China Bridge (神州橋樑)_2010/Nov

The leprosy of Jesus and the leprosy of people

On 11 October 2009 Pope Benedict XVI canonised Father Damien of Molokai. Joseph de Veuster was born in Tremeloo, Belgium, on 3 January 1840. After college, he entered the novitiate of the Fathers of the Sacred Heart of Jesus and Mary and took the religious name of Damien. After his studies, he was sent to the Hawaiian Islands, arriving on 19 March 1864. He was ordained a priest that May.

After years of loving service in Hawaii, Father Damien received permission from his bishop to begin living in a leper settlement in Molokai, where the government kept all persons afflicted with the loathsome illness known as Hansen’s Disease – leprosy.

The 600 sufferers living there lacked the professional help of doctors and nurses. The government supplied food and clothing, but getting people to live with the residents was not easy. For a long time, Father Damien was the only one bringing them the succour they so greatly needed.

He not only administered the consolations of religion, but also rendered what little medical service and bodily comfort he could. He dressed their ulcers, helped them erect their cottages and went so far as to dig their graves and make coffins. After all this heroic service, he discovered in 1885, that he himself had the first symptoms of the disease. Nevertheless, he continued his ministry.

On 15 April 1889, after 15 years working with the people of Molokai, Father Damien died and was buried with the people he loved.

What is leprosy?

Many people think that leprosy is a skin disease, but it is really a disease which effects the peripheral nerves, although not the central nervous system. The result is often the loss of fingers, toes and noses.

There was no real medical knowledge of the disease until 1871, when Gerhard Henrik Amauer Hansen, a Norwegian physician, discovered the bacteria which causes what we now call Hansen’s Disease. Because of ancient references going back to at least 1350 BC in Egypt, leprosy is sometimes referred to as the oldest recorded disease, or the oldest known disease.

In one form or another, leprosy appears to have stalked humans for millennia, always causing its victims to be socially ostracised and encouraging the belief that sufferers are being punished by the gods.

Leprosy in the Old Testament

Leprosy is often associated with the bible, but only in older versions. Most later translations render the Hebrew and Greek words as terrible skin disease. What then was the leprosy of the bible? It was not what we call Hansen’s Disease today.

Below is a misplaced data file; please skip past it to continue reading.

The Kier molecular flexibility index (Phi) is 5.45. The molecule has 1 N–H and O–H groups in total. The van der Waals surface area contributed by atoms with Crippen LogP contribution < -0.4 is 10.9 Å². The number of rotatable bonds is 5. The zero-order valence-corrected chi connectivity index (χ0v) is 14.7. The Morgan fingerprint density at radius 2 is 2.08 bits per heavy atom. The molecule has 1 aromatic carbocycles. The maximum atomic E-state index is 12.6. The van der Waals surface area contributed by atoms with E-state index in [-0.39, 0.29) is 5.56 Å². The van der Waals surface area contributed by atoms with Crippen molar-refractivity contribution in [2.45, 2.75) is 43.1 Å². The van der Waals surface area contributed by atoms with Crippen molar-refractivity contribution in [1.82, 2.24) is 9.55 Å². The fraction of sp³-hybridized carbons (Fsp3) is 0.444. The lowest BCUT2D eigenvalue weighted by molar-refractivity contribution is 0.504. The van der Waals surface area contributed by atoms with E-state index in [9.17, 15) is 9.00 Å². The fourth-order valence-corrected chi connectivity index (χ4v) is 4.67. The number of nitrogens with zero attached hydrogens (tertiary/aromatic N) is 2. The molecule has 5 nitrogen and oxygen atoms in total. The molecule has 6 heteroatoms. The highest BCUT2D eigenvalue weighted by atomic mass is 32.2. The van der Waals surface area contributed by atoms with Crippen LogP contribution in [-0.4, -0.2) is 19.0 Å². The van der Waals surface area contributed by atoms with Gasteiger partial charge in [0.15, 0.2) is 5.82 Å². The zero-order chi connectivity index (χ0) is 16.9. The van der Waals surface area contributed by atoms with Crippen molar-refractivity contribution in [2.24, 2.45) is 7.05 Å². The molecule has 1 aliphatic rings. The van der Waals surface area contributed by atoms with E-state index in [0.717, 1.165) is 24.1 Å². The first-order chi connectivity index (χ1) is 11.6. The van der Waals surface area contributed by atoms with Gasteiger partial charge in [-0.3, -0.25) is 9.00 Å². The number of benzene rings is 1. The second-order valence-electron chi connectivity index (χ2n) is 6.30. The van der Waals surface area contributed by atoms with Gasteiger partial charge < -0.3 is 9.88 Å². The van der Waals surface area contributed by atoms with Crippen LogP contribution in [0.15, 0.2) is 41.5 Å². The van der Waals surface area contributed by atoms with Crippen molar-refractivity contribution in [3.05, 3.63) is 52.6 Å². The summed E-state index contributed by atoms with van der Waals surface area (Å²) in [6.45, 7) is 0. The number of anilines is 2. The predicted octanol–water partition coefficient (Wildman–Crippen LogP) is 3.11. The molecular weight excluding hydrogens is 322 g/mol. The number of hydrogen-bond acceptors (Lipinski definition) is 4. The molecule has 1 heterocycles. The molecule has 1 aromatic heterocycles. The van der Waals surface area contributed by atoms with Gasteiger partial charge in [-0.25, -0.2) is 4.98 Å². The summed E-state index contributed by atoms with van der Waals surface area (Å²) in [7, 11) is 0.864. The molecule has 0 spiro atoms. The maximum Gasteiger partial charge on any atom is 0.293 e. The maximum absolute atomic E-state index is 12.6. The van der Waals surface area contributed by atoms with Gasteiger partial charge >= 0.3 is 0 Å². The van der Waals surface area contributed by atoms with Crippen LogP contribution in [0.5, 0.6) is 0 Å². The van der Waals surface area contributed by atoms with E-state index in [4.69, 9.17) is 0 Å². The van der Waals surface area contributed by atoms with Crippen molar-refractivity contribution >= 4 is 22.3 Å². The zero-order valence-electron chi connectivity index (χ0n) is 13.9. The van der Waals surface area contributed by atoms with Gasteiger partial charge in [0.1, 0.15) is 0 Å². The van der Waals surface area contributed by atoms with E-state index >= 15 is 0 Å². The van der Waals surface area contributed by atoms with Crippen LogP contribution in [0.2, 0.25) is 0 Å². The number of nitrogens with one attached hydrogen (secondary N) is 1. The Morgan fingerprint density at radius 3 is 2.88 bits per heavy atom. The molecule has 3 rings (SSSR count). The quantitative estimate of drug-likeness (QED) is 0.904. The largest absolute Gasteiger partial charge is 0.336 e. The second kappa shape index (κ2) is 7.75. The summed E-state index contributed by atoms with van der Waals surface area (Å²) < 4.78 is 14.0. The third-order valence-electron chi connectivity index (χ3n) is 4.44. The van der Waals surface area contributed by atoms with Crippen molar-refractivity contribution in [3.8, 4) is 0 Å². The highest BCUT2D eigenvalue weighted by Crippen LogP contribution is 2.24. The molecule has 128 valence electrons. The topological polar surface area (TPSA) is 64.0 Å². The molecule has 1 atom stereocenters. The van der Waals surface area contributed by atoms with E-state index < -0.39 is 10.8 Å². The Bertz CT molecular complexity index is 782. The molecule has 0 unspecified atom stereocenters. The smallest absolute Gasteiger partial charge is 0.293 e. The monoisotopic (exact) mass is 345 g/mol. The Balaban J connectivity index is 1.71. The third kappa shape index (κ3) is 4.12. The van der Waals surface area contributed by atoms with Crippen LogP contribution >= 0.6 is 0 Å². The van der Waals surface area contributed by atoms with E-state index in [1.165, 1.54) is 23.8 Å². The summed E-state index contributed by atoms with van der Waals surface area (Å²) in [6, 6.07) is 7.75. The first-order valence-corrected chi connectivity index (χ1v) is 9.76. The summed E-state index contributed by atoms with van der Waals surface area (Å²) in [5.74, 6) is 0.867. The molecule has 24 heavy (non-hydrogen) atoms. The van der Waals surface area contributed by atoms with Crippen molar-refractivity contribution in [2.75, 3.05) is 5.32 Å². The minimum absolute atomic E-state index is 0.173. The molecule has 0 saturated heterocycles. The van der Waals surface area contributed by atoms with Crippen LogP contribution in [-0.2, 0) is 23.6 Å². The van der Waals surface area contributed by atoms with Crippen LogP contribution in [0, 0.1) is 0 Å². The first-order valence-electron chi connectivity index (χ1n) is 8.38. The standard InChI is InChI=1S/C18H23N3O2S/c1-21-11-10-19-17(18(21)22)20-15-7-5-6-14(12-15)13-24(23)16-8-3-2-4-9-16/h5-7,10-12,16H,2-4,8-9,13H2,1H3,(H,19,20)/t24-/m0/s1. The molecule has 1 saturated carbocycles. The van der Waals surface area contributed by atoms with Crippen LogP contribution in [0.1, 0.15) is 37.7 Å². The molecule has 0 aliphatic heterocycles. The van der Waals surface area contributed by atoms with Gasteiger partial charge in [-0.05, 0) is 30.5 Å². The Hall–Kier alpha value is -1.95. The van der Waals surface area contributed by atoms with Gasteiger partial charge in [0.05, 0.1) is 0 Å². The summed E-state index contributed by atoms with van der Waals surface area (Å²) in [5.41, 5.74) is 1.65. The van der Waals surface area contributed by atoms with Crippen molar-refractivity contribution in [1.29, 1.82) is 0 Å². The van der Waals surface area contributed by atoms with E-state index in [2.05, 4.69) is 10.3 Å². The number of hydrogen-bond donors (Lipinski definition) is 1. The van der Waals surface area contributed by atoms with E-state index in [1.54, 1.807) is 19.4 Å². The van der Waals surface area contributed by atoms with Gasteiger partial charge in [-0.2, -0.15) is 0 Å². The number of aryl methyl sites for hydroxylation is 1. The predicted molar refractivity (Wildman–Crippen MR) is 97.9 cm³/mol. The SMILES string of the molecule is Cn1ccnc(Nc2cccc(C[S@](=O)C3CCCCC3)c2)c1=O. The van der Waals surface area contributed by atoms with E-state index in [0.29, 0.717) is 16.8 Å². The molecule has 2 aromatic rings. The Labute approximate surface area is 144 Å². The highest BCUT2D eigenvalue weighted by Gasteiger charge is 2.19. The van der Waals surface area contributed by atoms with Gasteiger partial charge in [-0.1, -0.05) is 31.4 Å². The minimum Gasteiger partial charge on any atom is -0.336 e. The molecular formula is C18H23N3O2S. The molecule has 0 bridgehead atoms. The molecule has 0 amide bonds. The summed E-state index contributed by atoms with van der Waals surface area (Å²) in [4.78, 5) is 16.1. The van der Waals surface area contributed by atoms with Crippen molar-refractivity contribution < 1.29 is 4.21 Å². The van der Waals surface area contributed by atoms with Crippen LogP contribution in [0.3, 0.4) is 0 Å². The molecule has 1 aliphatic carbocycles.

Some biblical references to leprosy obviously refer to other conditions. Naaman the Leper (2 Kings 5:27), for example, was said to be leprous – as white as snow. This, clearly, is not Hansen’s Disease, because it does not cause the skin to become white. A different condition can be confused with leprosy and cause a whitening of the skin. With true Hansen’s Disease, there can be, at most, some loss of pigment. Exodus 13:44 mentions a person with a hand “leprous and white as snow.”

Biblical leprosy also had a religious connotation. It was such a repulsive condition that it was imagined that God used it for divine punishment.

Leprosy in the New Testament

In the New Testament, leprosy is frequently the object of Jesus’ healing miracles. Many who are afflicted with leprosy are cured by Jesus, who at times may also forgive their sins. In the accounts of Matthew and Luke, Jesus also authorises his disciples to heal leprosy in his name.

The first religious exercise of the fundamentalist Pharisees in biblical times was to thank God that they were not born in any of four categories. They prayed: “I thank you God that I was not born a gentile (a foreigner), a slave, a leper or a woman!”

In that ignorance and in a society dominated by patriarchal prejudice, they believed that God had placed a “curse on these four groups! Therefore, from this point of view, it is spiritually tragic that there are a lot of lepers out there in society – people whom we reject for whatever cause.

Sadly, we tend to reject people who are different in some way or other – too fat, too short, of a different race, culture, creed and gender, or speak a different language. Jesus rejected no one.

To really experience the dynamism of the Christian faith, we have to go with Christ -outside the camp – “Let us go to him outside the camp and share his degradation” (Hebrews 13:13, the terminology referring to the place where lepers were isolated.)

Isaiah stated that the coming Suffering Servant would be “smitten of God and afflicted” (Isaiah 53:4). In the Greek Septuagint translation of the Hebrew, the word Leprosum is used. Was Jesus Christ a leper? Incidentally, we should say a leprosy patient, or a leprosy sufferer, never a leper.

Clinically, Jesus was not a leper but, since biblical leprosy was more than just a disease – it was a condition, we can truly claim that he was one. Lepers were those who were rejected by society.

This is the most devastating thing about neglected, untreated Hansen’s Disease. It can result in rejection where there are neither treatment facilities nor health education by which people may be freed from superstition and ignorance.

Jesus was a leper in the sense that we rejected him. Every time we reject a person in real need, we are virtually rejecting Jesus, making him a leper because, in the Christian faith, we really come into contact with God through people, particularly people in real need (Matthew 25:34-40).

Leprosy in China